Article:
The few, the proud, the Marines.
Animal-vegetable or mineral.
Tom-Dick & Harry.
Stop-look & listen.
The three Musketeers.
The three Stooges.
Most of us have three names. First, middle and last.

Did you ever notice that things are easier to remember in threes? It seems that our brains are wired to do just that. And, smart speakers and especially marketers know and capitalize on this phenomenon.

We are even supposed to eat three meals a day. When I was younger, I thought that coffee and cream was a balanced repast for the 1st meal. I didn’t realize that there was only 2 and not 3 things in that breakfast. Now that I’m older and fatter wiser, I realize the error of my ways and have taken to putting fruit in my stomach first thing to break my fast, along with yogurt and bee pollen. I’ve been eating in threes for some years and didn’t realize how smart that I was.

I discovered this fact when I was reading a piece on risk reduction techniques for realtors. A very smart lady, Jan O’Brien, gives a list of 12 of these techniques. Number 5 on her list is the Rule of 3, or recommending vendors/team members to clients in groups of three.
This technique seems a little wishy-washy to me, and does not fit my direct style. But, it does make sense that if you qualify 3 vendors and recommend them to clients, they can’t come back later and make a fuss about you leading them down the primrose path to incompetence or poor service. ‘Cause you can always say, “Sorry, neighbor, I just gave you the list of names. I wasn’t endorsing any of them fellers.”

I’m an “all in” kinda guy. When I recommend somebody, I have a good idea that they can do what I’m recommending them to do. I’ll tell you, up front, whether they are a name that I picked out of a hat, or they are someone that I’d trust to do whatever they do for me. Yeah buddy…just like you, I’ve been embarassed by people before, but not enough times to adopt the Rule of 3 as my own.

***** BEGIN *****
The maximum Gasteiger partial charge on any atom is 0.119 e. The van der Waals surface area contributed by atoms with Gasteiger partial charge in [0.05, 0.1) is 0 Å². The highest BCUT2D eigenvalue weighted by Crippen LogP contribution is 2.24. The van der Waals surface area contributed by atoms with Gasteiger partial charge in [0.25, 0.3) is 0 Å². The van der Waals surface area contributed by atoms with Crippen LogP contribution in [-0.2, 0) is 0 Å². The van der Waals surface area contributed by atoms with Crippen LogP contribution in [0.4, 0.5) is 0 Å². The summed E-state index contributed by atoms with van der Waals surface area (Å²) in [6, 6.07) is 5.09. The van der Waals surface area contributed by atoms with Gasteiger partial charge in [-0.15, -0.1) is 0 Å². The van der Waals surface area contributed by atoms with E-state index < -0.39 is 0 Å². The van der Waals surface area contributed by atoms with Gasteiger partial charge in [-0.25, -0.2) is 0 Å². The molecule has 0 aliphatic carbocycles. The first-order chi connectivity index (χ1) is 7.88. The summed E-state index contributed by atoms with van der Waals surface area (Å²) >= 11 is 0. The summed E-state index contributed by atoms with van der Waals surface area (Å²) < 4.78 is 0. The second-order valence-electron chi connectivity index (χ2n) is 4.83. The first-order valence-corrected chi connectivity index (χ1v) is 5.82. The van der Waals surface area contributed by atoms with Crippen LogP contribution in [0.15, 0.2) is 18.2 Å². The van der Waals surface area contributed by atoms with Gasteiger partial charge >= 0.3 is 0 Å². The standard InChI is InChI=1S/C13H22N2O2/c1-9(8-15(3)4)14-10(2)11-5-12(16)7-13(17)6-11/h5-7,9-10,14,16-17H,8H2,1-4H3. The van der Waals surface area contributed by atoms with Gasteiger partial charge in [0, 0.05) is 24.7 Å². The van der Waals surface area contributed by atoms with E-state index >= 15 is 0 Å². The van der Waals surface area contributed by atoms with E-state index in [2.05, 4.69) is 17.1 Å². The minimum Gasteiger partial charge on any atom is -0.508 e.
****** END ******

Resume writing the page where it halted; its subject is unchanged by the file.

In our litigious society, using the Rule of 3 is an effective risk reduction technique. And, although I don’t use it, it has its place. Now, before my insurance agent cancels my professional liability policy, I should disclose that as it relates to my inspection business, I don’t recommend vendors at all. I won’t recommend a contractor or handy-man to fix defects that I find. I won’t recommend a structural engineer, or a hvac or electrical expert, or a landscaper, or anybody to fix anything on my inspection reports.

I observe to identify defects, describe them, and recommend how to deal with them. By not recommending vendors for repairs, I adhere to State laws and InterNACHI standards and ethics and keep my reports unbiased. Inspectors that will recommend vendors should not be used or recommended.

The Rule of Three is a valid and useful risk reduction technique for Real Estate Agents and Brokers who recommend vendors or team members. The Rule of Zero is the only valid and useful technique for inspectors.

If you caint figure out how this relates to Common Sense Service Principles…your name could be Larry, Curly or Moe.